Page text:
I just happened to check my emails and noticed that I had an email telling me that I had asked for my Live.com account password to be reset. I had not done this so I followed the link that confirmed that this was not me. About two minutes later, I received an email from Facebook stating that I had attempted to change my password and was this me? I immediately clicked on the link to report that it wasn’t the case. What I’m wondering is if there’s any way of finding out how this happened, the location of who and what was behind this? I checked my session data in Facebook and there were no strange locations there but then they have failed to login so I suppose there wouldn’t be. Is anything else of mine at risk? I’ve checked my bank statement tonight and I am a little worried.
To answer your question, no. If no one has actually logged into your account, you can’t get the information that you’re looking for; at least not without a warrant. But I do want to talk about what may have happened in order for you to get that password reset email, and what I would have you do differently in the future.
Unexpected password resets
If you get a password reset email without asking for one, that probably means that someone entered your login ID into a login page and said “I forgot my password”. This person clicked on the “I forgot my password” link or the account recovery link, or whatever that particular service happens to provide for people who forget their password.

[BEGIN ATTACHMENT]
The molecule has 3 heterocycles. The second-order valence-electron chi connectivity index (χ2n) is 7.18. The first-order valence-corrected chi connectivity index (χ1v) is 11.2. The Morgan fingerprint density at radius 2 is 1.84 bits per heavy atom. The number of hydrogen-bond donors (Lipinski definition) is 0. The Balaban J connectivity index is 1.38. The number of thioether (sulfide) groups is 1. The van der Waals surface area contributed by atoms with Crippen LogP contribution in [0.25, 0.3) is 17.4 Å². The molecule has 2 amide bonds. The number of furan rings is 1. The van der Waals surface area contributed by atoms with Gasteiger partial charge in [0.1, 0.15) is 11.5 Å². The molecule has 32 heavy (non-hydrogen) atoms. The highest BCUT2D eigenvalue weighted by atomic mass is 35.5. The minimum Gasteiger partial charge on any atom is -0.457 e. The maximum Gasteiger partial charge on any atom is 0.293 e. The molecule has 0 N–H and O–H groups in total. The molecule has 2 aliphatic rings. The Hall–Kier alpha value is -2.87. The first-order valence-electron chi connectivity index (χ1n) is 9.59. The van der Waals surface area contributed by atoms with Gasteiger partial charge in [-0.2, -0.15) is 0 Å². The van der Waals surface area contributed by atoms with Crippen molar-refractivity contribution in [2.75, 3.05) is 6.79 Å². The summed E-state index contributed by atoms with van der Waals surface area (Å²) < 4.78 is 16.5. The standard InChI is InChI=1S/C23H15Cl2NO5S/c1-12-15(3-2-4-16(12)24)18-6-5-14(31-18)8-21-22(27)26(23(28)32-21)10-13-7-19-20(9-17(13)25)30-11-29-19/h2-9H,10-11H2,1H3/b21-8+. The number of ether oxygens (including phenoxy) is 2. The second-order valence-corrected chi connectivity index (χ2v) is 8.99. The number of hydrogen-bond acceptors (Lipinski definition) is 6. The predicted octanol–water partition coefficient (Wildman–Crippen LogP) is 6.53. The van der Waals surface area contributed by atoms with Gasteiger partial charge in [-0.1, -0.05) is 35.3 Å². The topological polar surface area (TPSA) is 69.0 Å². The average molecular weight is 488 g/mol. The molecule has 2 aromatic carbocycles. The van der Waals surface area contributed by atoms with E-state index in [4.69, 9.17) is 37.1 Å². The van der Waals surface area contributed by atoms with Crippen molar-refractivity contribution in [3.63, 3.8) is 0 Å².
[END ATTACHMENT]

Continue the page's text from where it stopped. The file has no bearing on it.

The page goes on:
Alternately, the email could simply be spam.
So if it’s not you asking for the reset then you should absolutely not do anything with the message. And that includes the one thing I’d have you do differently: Do not click on links in the email since the email itself might be a forgery or a phishing attempt!
Since you’re seeing this happen first on one account and then on another in fairly quick succession, it appears that someone’s targeting your user ID. They’re trying to see if your security is low and if they can somehow break into your account. Perhaps they’re looking to see, for example, if you have security questions that are weak or easy to guess the answer to.
In theory, there’s no way that this approach could actually work. Hotmail and Facebook are doing the right thing by using the information in your account to confirm with you before they do anything. (I say “in theory” because your security relies both on your having set up the correct information and the service provider doing the right thing).
The bottom line is that it’s important to set all of your security information up and keep that information up to date. The kinds of things I’m talking about are:
- Secret questions and answers that nobody could ever guess.
- Making sure you have an alternate email address on record and that you always have access to that other email address.
- Setting up a mobile or other phone number to which text messages might be sent for security purposes.
- Providing whatever other kinds of backup information that service uses to help protect your account.
Not only does having those things set up help prevent hackers from getting in in the first place; they are also the basis for account recovery should you ever lose your account for any reason.
Ultimately, even if your account is actually hacked, the information of who did it or how or why is rarely, if ever, made available. However if it becomes part of an investigation, it can be made available to the police.